|I pedaled the lockring off of my cassette.||Citius|
Apr 4, 2001 3:10 PM
|Today I went out to train in a really big gear. Living in a totally flat environment, I pedaled a 53/11 for five miles. Then I noticed the chain rubbing the front derailler. It got louder and louder, until the cassette seized up and I couldn't pedal at all. I took the rear wheel off and noticed that the cassette lockring was unscrewed. I tightened it and got home in a more reasonable gear.
How did this happen? I know that the lockring was tight because I installed the cassette myself. Was it not tight enough? Was I exerting too high of a lateral force on the cassette and rubbing the lockring against the dropout? The course that I was on has a lot of stop and start areas so I was out of the saddle and standing on the pedals for much of the ride. The bike is a Litespeed Ultimate with full DA. Any Ti flex issues?
|Sounds Strange||grz mnky|
Apr 4, 2001 3:52 PM
|There aren't too many ways that this could happen, but I guess there's at least one ;-) |
Given that the lockring has to rotate in a direction opposite to pedaling the thing that makes the most sense would be for the lock ring to some how drag against a chainstay while you were pedaling. Being in your 11 for a longtime may offer some clues. Time to play Sherlock Holmes...
|Check torque||Kerry Irons|
Apr 4, 2001 4:10 PM
|I don't know the torque spec. for DA cassettes, but it is 50 n-m for a Campy. That is a lot of torque. Absent rubbing of the lock ring on the frame, it's hard to imagine this is anything other than not tightening the lock ring enough.|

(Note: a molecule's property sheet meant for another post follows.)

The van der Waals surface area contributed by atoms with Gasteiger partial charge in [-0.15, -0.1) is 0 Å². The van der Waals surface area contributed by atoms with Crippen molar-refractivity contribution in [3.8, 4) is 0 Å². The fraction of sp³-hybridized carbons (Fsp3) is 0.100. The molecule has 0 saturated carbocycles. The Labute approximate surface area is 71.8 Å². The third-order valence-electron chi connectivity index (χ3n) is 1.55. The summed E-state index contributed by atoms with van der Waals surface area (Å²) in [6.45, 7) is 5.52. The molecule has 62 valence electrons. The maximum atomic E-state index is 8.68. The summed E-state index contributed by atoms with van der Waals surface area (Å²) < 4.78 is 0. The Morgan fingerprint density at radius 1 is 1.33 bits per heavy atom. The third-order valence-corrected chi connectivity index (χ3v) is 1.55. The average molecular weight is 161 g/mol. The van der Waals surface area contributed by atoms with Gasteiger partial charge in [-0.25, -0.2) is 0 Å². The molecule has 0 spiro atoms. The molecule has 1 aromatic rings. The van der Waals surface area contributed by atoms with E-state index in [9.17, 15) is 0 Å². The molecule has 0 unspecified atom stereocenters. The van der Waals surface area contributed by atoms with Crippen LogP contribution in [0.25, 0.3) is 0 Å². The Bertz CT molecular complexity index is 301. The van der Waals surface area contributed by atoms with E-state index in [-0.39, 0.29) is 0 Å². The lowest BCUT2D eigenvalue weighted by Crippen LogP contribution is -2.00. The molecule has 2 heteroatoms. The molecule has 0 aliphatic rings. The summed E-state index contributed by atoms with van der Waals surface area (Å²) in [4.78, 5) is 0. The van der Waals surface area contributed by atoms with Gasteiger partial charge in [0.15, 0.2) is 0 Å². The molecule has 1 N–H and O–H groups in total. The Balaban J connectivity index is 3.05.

Apr 4, 2001 5:02 PM
|Grz mnky is thinking as always and an intriguing thought. Kerry is very scientific with the Newton-Meters spec. I use a 12" Crescent wrench and the Park tool to tighten the Dura-Ace steel lock ring. Turn it till the "gritty" ratcheting sound is gone, then a pretty firm pull. Have changed out a lot of old 7-speed and 8-speed cassette cogs back when you could un-pin them and choose your own cog set build up. Now a days with the Yoke style carrier hardly ever mess with them. Intriguing, very Intriguing, Dr. Watson. |
|At least you could fix the problem, .......||Largo|
Apr 4, 2001 6:50 PM
|One ride on my MTB, i got to the top of a 3 hr climb, and right near the top, i snapped the top two cogs of the rest of the casette. It was an XT, with that light spider. tried riding a bit, and the 2 cogs kept jamming in the spokes and locking up the back wheel.
|Good Story ...||Breck|
Apr 4, 2001 7:39 PM
|Wow!, another one for the book. Originally the cogs were screwed onto the spider and coming loose was not rare. Then Shimano started riveting them on. The down side is you can't replace the individual riveted cogs. Tacoed wheels are easy to fix. You simply take them off and bang them on the ground against the tire in the right spots till they straighten out enuff to ride. Open up the brake canti if you have to. May take some practice, but you can get the kinks out. True 'em when you get home. |